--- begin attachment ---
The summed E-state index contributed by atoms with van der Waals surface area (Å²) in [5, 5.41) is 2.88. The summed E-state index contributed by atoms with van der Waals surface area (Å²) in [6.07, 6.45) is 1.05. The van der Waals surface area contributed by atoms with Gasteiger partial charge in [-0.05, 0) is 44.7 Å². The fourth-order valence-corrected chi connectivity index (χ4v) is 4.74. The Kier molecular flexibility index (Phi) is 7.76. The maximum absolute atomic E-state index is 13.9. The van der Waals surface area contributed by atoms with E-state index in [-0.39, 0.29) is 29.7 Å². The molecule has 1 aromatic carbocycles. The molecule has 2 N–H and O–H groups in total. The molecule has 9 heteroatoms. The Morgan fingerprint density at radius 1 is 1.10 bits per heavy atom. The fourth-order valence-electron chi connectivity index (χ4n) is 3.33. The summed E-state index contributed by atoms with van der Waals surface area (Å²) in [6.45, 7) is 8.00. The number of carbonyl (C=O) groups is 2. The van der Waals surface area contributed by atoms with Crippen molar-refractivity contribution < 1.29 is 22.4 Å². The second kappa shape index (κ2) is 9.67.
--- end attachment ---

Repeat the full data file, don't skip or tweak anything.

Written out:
The summed E-state index contributed by atoms with van der Waals surface area (Å²) in [5, 5.41) is 2.88. The summed E-state index contributed by atoms with van der Waals surface area (Å²) in [6.07, 6.45) is 1.05. The van der Waals surface area contributed by atoms with Gasteiger partial charge in [-0.05, 0) is 44.7 Å². The fourth-order valence-corrected chi connectivity index (χ4v) is 4.74. The Kier molecular flexibility index (Phi) is 7.76. The maximum absolute atomic E-state index is 13.9. The van der Waals surface area contributed by atoms with E-state index in [-0.39, 0.29) is 29.7 Å². The molecule has 1 aromatic carbocycles. The molecule has 2 N–H and O–H groups in total. The molecule has 9 heteroatoms. The Morgan fingerprint density at radius 1 is 1.10 bits per heavy atom. The fourth-order valence-electron chi connectivity index (χ4n) is 3.33. The summed E-state index contributed by atoms with van der Waals surface area (Å²) in [6.45, 7) is 8.00. The number of carbonyl (C=O) groups is 2. The van der Waals surface area contributed by atoms with Crippen molar-refractivity contribution < 1.29 is 22.4 Å². The second kappa shape index (κ2) is 9.67.